Pediatricians have long suggested that fruit juice may prompt weight gain in children, but a new review finds it harmless when consumed in moderation.
“Based on the current evidence, we didn’t find that consuming one serving [of 100 percent fruit juice] a day contributes to weight gain in children,” said study author Dr. Brandon Auerbach. He is acting instructor of medicine at the University of Washington, in Seattle.
To come to that conclusion, the investigators analyzed the results of eight published studies involving over 34,000 children that looked at fruit juice intake and the effect on weight.
Children under the age of 6 who drank a serving a day gained a small amount of weight, but not enough to be clinically significant, the findings showed.
The amount was truly tiny, less than a pound over a year’s time, Auerbach noted. And the review did not prove that fruit juice consumption caused the weight gain.
In addition, children aged 7 to 18 who drank a serving a day saw no clinical effects on weight, the researchers said.
The younger children favored apple juice, while the older ones were more likely to drink orange juice. The study authors explained that orange juice, which has a lower glycemic index, may be linked with less weight gain. Food and drink with a lower glycemic index are linked with lower and slower rises in blood sugar levels.
The researchers stressed that their report specifically focused on 100-percent fruit juice, not fruit-flavored drinks or fruit sodas.
Senior study author, Dr. James Krieger, is executive director of Healthy Food America. He said, “The evidence on weight gain, diabetes [risk] and other health conditions for [drinking] sugar-sweetened beverages — like soda and fruit drinks — is very solid.”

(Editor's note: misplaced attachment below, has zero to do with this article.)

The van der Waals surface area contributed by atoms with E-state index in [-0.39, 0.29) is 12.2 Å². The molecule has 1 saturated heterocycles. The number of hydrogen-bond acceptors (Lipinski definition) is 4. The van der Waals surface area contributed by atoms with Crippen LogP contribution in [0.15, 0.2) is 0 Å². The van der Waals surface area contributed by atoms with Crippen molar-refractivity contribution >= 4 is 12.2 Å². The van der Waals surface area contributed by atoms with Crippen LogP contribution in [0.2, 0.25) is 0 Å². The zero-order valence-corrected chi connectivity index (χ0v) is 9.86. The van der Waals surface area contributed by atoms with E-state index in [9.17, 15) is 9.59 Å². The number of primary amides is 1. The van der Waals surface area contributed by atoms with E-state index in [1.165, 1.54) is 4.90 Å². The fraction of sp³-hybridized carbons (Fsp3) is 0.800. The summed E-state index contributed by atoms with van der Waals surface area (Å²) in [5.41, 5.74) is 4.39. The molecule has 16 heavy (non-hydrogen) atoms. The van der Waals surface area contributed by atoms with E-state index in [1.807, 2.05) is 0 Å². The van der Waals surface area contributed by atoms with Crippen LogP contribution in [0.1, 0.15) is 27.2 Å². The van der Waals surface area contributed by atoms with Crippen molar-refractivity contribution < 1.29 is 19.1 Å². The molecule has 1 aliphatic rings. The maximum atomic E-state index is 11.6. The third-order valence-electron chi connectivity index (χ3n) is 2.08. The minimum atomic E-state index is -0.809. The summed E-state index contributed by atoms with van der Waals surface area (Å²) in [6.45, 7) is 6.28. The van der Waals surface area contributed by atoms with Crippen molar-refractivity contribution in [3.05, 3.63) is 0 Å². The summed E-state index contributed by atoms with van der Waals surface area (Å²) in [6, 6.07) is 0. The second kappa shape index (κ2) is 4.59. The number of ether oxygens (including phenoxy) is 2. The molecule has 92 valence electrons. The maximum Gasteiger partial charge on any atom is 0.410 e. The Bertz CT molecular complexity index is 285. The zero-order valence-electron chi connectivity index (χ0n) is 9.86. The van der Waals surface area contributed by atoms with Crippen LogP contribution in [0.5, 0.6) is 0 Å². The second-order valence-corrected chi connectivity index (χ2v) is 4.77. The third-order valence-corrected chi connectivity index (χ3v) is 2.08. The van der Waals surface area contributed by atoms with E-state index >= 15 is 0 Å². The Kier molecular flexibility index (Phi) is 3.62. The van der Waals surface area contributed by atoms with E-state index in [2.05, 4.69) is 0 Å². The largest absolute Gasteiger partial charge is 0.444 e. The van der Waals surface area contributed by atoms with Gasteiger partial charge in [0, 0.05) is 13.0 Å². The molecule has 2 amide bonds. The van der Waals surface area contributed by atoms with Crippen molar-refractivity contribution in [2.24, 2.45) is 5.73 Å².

What has been debated, according to Krieger, is whether sugar in 100-percent fruit juice is linked with the same health effects.
For now, Krieger and Auerbach said, they advise parents to follow the American Academy of Pediatrics’ recommendations for 100-percent fruit juice consumption: 4 to 6 ounces a day for children aged 6 and younger, and 8 to 12 ounces a day for kids aged 7 to 18.
Connie Diekman, director of university nutrition for Washington University in St. Louis, said that the new findings put the issue in perspective.
“Concerns around childhood obesity have caused many to try to find ‘the food’ that is the cause,” Diekman explained.
“This study did a nice job in assessing the impact of 100-percent fruit juice on weight, a food often blamed for the growing incidence of childhood obesity,” she said.
“As a registered dietitian, this study reinforces the messages I provide my clients: 100-percent fruit juice — not fruit drinks or beverages — can fit into a healthful eating plan. But it is important, as with all foods, to learn portion sizes,” Diekman stressed.
“In addition, I always remind people that whole fruit — whether fresh, frozen or canned — can provide more satiety since we don’t seem to recognize fullness from liquids, while we do from solids,” she said.
The study was published online March 23 in the journal Pediatrics.
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